Concerns are being raised at what appears to be the deliberate targeting and persecution of Red Kites after another bird was shot in what police have described as a “shocking act of cruelty.” The Red Kite was blasted from the sky with a shotgun and left to die where it fell, on farmland near Nidd, in the Harrogate area.
It comes weeks after a similar bird was killed not far from Rowland Gill, near Gateshead, and after another was shot and injured at low Marishes near Malton. Others were found poisoned last year.
The Red Kite was found by a member of the public who was taking a walk in the country last Saturday, April 23 and was taken to a specialist vet – but its wing was so severely damaged it had to be put down.
The vet believed the bird had been shot while in flight, but had survived, unable to fly, for up to two days, before it was found.
North Yorkshire Police’s wildlife co-ordinator PC Gareth Jones said: “Red Kites are majestic birds that mainly feed on carrion and pose no threat to game birds, farmed animals or pets.”
He added: “It has taken many years to re-introduce Red Kites after their extinction from the UK by persecution.
“People in Harrogate have become used to seeing Red Kites soaring above the town, and will be shocked by this meaningless and cruel act.”
In another incident, Red Kite was found dead and two more left riddled with shotgun pellets in Oakley Wood, near Crowmarsh Gifford, Oxfordshire.
It is not clear how the dead kite was killed, but the two injured birds had been shot with a shotgun.
PC Robert Searle, of Thames Valley Police, said: “Fortunately incidents of this nature are very rare in the Thames Valley and a thorough investigation is under way.”
Police are on the hunt for culprits after two birds of prey were found injured in Oakley Wood, near Crowmarsh Gifford.
On Tuesday, March 29 an injured Red Kite was found in the area, followed by another on Tuesday, April 5. X-Rays showed that both had been hit by shotgun pellets.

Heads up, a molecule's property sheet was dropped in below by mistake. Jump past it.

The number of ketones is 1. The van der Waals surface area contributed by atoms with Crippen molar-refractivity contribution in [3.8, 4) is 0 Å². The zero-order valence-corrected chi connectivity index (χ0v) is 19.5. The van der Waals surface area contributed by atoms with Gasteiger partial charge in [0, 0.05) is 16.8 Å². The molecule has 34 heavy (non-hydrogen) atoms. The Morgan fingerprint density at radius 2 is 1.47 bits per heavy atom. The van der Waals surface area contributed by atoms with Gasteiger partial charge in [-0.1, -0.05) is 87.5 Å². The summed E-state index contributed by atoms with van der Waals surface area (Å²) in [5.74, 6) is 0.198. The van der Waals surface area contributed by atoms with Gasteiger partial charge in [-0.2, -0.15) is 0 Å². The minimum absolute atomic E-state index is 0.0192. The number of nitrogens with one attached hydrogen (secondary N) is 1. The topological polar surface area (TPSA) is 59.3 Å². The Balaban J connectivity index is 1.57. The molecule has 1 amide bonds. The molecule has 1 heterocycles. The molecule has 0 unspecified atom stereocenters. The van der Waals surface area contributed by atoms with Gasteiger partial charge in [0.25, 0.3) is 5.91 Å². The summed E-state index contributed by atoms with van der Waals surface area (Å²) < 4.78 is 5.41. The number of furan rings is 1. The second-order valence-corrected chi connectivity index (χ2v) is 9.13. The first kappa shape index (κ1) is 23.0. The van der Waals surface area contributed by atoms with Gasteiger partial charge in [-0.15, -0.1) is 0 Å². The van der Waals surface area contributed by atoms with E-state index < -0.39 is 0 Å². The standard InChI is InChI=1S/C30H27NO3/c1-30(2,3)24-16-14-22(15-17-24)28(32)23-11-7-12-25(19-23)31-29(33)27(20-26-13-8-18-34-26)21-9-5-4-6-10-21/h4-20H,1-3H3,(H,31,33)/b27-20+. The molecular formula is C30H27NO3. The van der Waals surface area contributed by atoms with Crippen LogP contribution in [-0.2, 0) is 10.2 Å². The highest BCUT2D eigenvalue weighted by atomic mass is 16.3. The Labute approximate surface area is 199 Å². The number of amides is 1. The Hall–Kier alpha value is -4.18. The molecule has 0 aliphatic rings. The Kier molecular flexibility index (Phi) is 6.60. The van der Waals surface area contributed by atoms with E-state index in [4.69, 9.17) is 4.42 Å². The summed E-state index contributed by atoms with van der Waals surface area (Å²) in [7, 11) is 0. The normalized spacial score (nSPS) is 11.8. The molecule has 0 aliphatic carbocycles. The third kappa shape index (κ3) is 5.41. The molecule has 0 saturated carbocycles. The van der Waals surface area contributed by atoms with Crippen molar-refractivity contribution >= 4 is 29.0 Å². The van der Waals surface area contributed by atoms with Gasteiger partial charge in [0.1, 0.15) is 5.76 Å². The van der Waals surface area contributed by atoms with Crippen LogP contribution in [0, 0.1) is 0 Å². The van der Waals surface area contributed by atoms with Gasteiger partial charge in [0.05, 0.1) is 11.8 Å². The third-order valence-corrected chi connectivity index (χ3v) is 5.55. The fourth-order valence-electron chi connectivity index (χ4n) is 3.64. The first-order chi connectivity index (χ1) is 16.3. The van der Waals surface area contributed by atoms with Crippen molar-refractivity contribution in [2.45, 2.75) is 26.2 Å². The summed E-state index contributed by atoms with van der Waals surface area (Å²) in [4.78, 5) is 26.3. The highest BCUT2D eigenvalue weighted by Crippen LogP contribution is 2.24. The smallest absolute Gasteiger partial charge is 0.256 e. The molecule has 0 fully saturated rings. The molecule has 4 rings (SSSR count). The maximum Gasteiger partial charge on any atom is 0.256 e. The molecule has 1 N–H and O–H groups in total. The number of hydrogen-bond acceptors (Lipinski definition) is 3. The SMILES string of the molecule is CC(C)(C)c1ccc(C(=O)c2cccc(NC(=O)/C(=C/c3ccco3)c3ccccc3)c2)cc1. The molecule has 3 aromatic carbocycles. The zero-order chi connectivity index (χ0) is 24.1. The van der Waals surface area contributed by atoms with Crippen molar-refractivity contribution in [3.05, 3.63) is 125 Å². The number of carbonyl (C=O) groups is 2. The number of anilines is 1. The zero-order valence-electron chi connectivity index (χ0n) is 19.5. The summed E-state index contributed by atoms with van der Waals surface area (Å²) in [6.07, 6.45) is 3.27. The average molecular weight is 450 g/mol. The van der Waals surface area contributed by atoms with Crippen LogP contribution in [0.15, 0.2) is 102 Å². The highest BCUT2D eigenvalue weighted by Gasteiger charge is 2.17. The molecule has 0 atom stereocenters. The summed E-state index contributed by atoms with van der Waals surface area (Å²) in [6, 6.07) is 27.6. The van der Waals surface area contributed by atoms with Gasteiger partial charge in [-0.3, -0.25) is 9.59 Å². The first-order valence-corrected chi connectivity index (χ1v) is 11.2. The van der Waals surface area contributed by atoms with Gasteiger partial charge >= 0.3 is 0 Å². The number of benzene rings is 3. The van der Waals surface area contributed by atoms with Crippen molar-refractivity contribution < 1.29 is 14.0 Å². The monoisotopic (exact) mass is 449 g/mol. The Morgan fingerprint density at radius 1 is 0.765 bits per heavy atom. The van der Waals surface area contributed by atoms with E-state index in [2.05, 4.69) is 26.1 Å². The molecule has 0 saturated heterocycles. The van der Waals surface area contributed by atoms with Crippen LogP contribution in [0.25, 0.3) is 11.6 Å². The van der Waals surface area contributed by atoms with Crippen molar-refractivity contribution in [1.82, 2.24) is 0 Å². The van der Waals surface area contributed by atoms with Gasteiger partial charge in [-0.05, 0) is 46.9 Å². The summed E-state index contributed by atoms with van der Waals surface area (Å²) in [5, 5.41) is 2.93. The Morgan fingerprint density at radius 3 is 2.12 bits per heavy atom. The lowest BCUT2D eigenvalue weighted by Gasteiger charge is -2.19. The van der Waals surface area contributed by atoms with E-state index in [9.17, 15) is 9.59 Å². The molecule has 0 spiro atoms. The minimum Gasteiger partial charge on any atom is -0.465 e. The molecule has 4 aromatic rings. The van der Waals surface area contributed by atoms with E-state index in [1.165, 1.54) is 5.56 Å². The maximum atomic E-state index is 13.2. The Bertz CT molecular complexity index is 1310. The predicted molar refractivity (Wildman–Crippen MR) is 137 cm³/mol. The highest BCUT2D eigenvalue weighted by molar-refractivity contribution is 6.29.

The Chilterns Conservation Board said the reintroduction of Red Kites on the Oxfordshire-Buckinghamshire border in 1989 was one of the UK’s most successful conservation projects.
There are about 1,000 Red Kites in England
The birds are now recovering at Tiggywinkles in Aylesbury but police enquiries have also revealed that a dead Red Kite had been found in Oakley Wood on Tuesday, March 22. The cause of death is uncertain.
“The two birds were lucky to survive and I would like to thank Tiggywinkles for caring for the birds so well.”
Protectors of the North East’s Red Kites have spoken of their disgust after one of the rare birds was shot dead near Gateshead.
The protected bird of prey was discovered dead with gunshot wounds in Chopwel lWood, near Rowlands Gill, over the Easter weekend. The dog walker who found the bird took it to a veterinary surgeon, who confirmed it had two pellet wounds from an air rifle or shotgun.
The incident is being investigated by Northumbria Police.
The Friends of the Red Kite (FoRK) group have described the shooting as a new blow to establishing a viable population of the rare birds across the North East.
It came just after an adult female Red Kite was found shot and injured near Malton, North Yorkshire.
FoRK’s welfare officer Allan Withrington said he was “disgusted and disappointed” at the shooting.
“That anyone could even think about shooting these beautiful, graceful birds is beyond my comprehension,” he said.
“We are saddened by yet another wildlife crime and look forward to hearing the results of the police investigation.”
A total of 94 young Red Kites were reintroduced from 2004 into the Derwent Valley in Gateshead but conservationists have expressed concern that the birds have not expanded beyond their core area in the last 11 years.
Two Red Kites were poisoned in the nearby area of High Spen in 2014 after ingesting the pesticide Methiocarb.
A third, discovered at Edmundbyers in County Durham in the same year, had died from poisoning by Carbofuran, one of the most toxic of pesticides which is banned in the EU.
A Northumbria Police spokesperson said: “On March 28 we received a report expressing concern for a Red Kite bird that had been found dead in Chopwell Wood in Gateshead.
“The caller had taken the bird to a vet where it was confirmed that it had been shot.
Red Kites are protected under the Wildlife and Countryside Act 1981 and anyone found killing one can face jail.
The Red Kite is afforded the highest degree of legal protection under the Schedule 1 of the Wildlife and Countryside Act 1981.
It is an offence to take, injure or kill a Red Kite or to take, damage or destroy its nest, eggs or young.
It is also an offence to intentionally or recklessly disturb the birds close to their nest during the breeding season. Violation of the law can attract fines up to £5,000 per offence and/or a prison sentence of up to six months.
If you see anything suspicious please report it to the Police immediately.
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